Vacancy: Head of Clinical Documentation (GSK)

Requisition ID: WD31952
Position: Full time
Open date: Jun 2, 2015 9:25:42 AM
Functional area: Medical and Clinical
Location: Uxbridge, Middlesex
Upper Providence, Pennsylvania
Required degrees: Bachelors
Experience required: Not Indicated
Relocation: Yes


Basic qualifications:  Bachelors Degree

Preferred qualifications:  Masters Degree


The Head, Clinical Documentation is accountable for leading and clearly defining the business strategy and operational implementation plan to meet GSK’s commitments and to focus R&D (multiple components of Pharma, Vaccines and CHC) on consistent, readily accessible, inspection ready and available clinical documentation in the shape of a Trial Master File for every study.

You will be accountable for implementing a tactical strategy to meet immediate needs and also continually evaluate future strategies that build on this and ensures GSK is in a strong position to deliver TMFs for all studies in a simple, consistent and sustainable way fully aligned with international regulatory expectations.You will play a critical and complex matrix leadership role with all parts of the R&D organization that contribute documentation to the TMF, and implement strategies that incorporate the many systems that hold TMF information. Furthermore you will also be accountable for leadership of other ongoing activities in the Clinical Information Management (CIM) team, including and not exclusively:

Implementation and embedding of eDX and eDX Safety and creation of a sustainable way of working. Integration of these capabilities into future TMF strategies

Sustain implementation of SSR Smartfile until such time its functionality is integrated with future TMF strategies

Establishing processes to support SHARE and/or Value Evidence & Outcomes/WW Epi information management needs

Incorporation of clinical information from external sources (e.g., CROs, in licensed partners) including processes and automation, and integration of this into future TMF strategies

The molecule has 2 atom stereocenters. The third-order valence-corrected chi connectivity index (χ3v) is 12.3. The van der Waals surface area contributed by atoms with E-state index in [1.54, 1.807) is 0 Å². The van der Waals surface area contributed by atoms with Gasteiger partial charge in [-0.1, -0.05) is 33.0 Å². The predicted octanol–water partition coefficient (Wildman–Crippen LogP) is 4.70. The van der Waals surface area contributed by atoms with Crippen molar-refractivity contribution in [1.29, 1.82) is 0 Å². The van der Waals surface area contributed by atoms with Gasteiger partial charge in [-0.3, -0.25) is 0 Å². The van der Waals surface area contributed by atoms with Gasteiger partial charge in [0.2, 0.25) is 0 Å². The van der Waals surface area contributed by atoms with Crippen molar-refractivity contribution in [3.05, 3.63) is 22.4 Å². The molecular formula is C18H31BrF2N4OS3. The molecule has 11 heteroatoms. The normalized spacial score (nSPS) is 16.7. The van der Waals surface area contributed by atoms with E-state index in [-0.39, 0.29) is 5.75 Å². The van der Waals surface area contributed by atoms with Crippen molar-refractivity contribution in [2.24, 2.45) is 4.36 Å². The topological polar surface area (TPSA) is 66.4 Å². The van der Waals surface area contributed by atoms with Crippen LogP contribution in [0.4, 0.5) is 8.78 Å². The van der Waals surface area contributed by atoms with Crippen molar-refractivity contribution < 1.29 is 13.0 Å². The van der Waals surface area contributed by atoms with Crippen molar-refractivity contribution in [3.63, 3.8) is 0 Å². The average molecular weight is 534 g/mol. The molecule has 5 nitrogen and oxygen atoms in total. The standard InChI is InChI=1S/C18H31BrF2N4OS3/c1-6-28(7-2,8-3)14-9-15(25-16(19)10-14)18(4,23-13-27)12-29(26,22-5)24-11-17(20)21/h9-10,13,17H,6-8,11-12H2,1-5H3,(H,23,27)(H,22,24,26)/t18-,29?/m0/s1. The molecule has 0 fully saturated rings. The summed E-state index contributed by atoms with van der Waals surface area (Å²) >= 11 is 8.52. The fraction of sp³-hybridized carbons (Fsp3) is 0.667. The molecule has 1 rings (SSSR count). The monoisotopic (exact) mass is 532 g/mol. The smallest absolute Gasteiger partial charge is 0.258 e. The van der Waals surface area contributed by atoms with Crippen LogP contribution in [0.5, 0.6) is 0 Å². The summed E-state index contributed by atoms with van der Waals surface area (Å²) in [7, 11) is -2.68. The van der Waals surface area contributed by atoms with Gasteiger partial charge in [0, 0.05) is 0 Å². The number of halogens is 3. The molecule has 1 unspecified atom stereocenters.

Key Responsibilities:

As the Business Lead of the TMF project, they will drive the R&D organization to enable the timely, efficient & effective delivery of quality clinical documentation/TMFs to fulfill GSK’s Sponsor Obligations. Ensure sustainable model in place to build capability in the organization and ensure excellence in the creation and delivery of a TMF that meets regulatory needs for every clinical trial conducted in GSK

Lead the CIM team to define and operationalise a sustainable functional support model, integrating other aspects of the team’s accountabilities in a seamless way

Organize within and across groups (Vaccines, CHC), combining resources as needed to align effort to challenge thinking, to be innovative and flexible in meeting current business needs and new strategic directions

To provide strategic direction and leadership for end to end process improvements and delivery.  Acts to align GSK with industry-leading strategies and keep pace with the evolving regulatory environment in the Trial Master File arena.

Be a leader for GSK when working with other Pharma and/or alliances in order to drive both innovation and industry standards and uptake

Establish key performance indicators and monitor for continuous improvement for the TMF solutions in place

Design and develop new business processes and strategies while proactively identifying business risks and proposing and implementing strategies to manage the implications of these risks on the business.

Serve as a point of contact for senior management and senior level matrix teams, both internally and externally.

Have accountability for line leadership of a team of recognized subject matter experts/leaders who are also effective in influencing and engaging across multiple lines and regions.